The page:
Brian Naylor

NPR News' Brian Naylor is a correspondent on the Washington Desk.

In this role, he covers politics and federal agencies, including transportation and homeland security.

With more than 30 years of experience at NPR, Naylor has served as National Desk correspondent, White House correspondent, congressional correspondent, foreign correspondent and newscaster during All Things Considered. He has filled in as host on many NPR programs, including Morning Edition, Weekend Edition and Talk of the Nation.

During his NPR career, Naylor has covered many of the major world events, including political conventions, the Olympics, the White House, Congress and the mid-Atlantic region. Naylor reported from Tokyo in the aftermath of the 2011 earthquake and tsunami, from New Orleans following the BP oil spill, and from West Virginia after the deadly explosion at the Upper Big Branch coal mine.

While covering the U.S. Congress in the mid-1990s, Naylor's reporting contributed to NPR's 1996 Alfred I. duPont-Columbia Journalism award for political reporting.

Before coming to NPR in 1982, Naylor worked at NPR Member Station WOSU in Columbus, Ohio, and at a commercial radio station in Maine.

He earned a Bachelor of Arts degree from the University of Maine.

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Money & Politics
1:52 am
Fri April 27, 2012

FCC To Vote On Putting TV's Campaign Ad Data Online

Originally published on Fri April 27, 2012 6:24 am

Government regulators take up a rule with wide political implications Friday. The Federal Communications Commission is expected to vote on a proposal requiring TV stations to post online information about the campaign ads they air.

Stations are already compelled to keep those records in public files. FCC Chairman Julius Genachowski says it's time to make that information available on the Internet. But TV stations are resisting.

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It's All Politics
5:28 pm
Fri April 13, 2012

In Southwestern Pa., Two Conservative Democratic Incumbents Fight For One Seat

House Speaker John Boehner administers the House oath to Rep. Jason Altmire, D-Pa., on Jan. 5, 2011.
Alex Brandon AP

Originally published on Tue January 29, 2013 4:55 pm

To get elected in southwestern Pennsylvania as a Democrat, it helps to be a conservative one. And because of congressional reapportionment, two conservative Democratic incumbents are facing off for a single seat in their party's primary later this month.

Rep. Jason Altmire and Rep. Mark Critz, who are vying for the state's 12th District seat, each oppose abortion rights and favor gun rights. Their race on April 24 may come down to the few issues that do distinguish the two congressmen.

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Election 2012
4:46 pm
Fri April 6, 2012

In General Election Ads, It's Game On Over Gas Prices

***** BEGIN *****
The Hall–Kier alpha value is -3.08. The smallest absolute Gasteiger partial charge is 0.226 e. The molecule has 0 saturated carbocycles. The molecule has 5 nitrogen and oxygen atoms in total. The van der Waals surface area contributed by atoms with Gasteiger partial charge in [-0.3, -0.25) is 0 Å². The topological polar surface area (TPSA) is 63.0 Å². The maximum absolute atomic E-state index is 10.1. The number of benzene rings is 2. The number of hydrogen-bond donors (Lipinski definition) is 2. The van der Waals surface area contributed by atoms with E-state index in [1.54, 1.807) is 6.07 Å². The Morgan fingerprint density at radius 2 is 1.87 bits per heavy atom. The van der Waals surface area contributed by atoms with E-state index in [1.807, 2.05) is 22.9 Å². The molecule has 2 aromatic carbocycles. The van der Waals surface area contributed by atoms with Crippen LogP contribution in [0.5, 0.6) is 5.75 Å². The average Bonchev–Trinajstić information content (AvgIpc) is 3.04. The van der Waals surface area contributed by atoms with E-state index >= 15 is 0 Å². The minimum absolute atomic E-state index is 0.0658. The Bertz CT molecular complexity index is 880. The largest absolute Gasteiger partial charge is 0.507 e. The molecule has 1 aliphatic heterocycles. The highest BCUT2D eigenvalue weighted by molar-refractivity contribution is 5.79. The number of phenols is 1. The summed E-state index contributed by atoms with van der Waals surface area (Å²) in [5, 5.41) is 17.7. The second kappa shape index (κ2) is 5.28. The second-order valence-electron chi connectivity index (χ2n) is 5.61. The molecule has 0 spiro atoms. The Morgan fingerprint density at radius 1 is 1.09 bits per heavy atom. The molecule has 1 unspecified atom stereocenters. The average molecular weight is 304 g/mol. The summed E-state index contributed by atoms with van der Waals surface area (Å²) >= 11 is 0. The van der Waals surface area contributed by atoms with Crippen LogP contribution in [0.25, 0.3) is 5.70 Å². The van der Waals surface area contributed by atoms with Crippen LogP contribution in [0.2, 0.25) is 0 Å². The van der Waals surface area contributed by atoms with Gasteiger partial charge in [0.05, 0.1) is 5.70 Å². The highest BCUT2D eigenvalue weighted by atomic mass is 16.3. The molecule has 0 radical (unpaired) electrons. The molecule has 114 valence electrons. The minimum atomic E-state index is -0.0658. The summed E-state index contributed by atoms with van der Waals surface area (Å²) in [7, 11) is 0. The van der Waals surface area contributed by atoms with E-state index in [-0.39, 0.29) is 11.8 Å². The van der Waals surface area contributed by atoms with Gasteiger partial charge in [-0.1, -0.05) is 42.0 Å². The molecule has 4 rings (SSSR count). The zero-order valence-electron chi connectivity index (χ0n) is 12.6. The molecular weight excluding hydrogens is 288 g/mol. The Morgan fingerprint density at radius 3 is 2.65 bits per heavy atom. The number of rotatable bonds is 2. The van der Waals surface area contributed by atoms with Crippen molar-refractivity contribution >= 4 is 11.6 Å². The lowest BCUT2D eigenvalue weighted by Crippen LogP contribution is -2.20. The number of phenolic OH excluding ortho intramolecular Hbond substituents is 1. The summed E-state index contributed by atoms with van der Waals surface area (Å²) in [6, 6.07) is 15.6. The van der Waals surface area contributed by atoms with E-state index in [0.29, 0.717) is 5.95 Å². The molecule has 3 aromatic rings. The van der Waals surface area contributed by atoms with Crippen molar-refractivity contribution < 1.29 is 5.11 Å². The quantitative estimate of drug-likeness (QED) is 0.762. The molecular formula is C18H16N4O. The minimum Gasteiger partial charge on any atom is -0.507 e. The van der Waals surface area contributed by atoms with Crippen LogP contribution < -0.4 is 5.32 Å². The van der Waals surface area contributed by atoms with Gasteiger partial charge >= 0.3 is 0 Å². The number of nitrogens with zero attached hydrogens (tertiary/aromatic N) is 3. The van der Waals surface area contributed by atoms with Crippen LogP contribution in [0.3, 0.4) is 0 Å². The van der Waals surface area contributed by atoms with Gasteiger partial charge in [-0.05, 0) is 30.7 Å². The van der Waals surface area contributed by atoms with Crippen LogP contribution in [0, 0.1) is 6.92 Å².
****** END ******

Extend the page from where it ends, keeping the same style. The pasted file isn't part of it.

In a campaign video, the Mitt Romney campaign accuses President Obama of "spending millions to sling mud — or oil — at Mitt Romney."
MittRomney.com

The Republican presidential primaries may not officially be over, but political ads on both sides have moved on to the general election.

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Million Dollar Donors
10:11 am
Thu April 5, 2012

For Romney, Family Ties To Marriott Heirs Pay Off

J.W. Marriott dines with his son Bill in a Hot Shoppe in March 1969. The elder Marriott was close to Mitt Romney's father, George.
Dennis Brack Landov

Mitt Romney has been far and away the best-funded of the Republicans running for president. In addition to his own campaign chest, he has the wealthiest superPAC backing him, Restore Our Future.

Among the donors to Restore Our Future, are hotel tycoons J.W. and Richard Marriott. Each gave $750,000 so far this campaign cycle.

Humble Roots

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It's All Politics
7:53 am
Fri March 23, 2012

In Louisiana, Santorum And Gingrich Hope To 'Reset' GOP Race

Rick Santorum told voters in Mandeville, La. on Wednesday that they were "not looking for someone who's the Etch A Sketch candidate."
Sean Gardner Reuters /Landov

Originally published on Fri March 23, 2012 5:01 pm

  • Listen to the Story on Morning Edition

On Saturday Louisiana holds its Republican presidential primary, and Friday all four remaining candidates will be campaigning in the state. Rick Santorum and Newt Gingrich, both of whom have won other Southern primaries, have been in and out of Louisiana all week, hoping to keep their slim chances at the GOP nomination alive with another win there.

Neither a balky sound system nor a gale that delayed Santorum's motorcade dampened the enthusiasm of members of the Mandeville Tea Party earlier this week.

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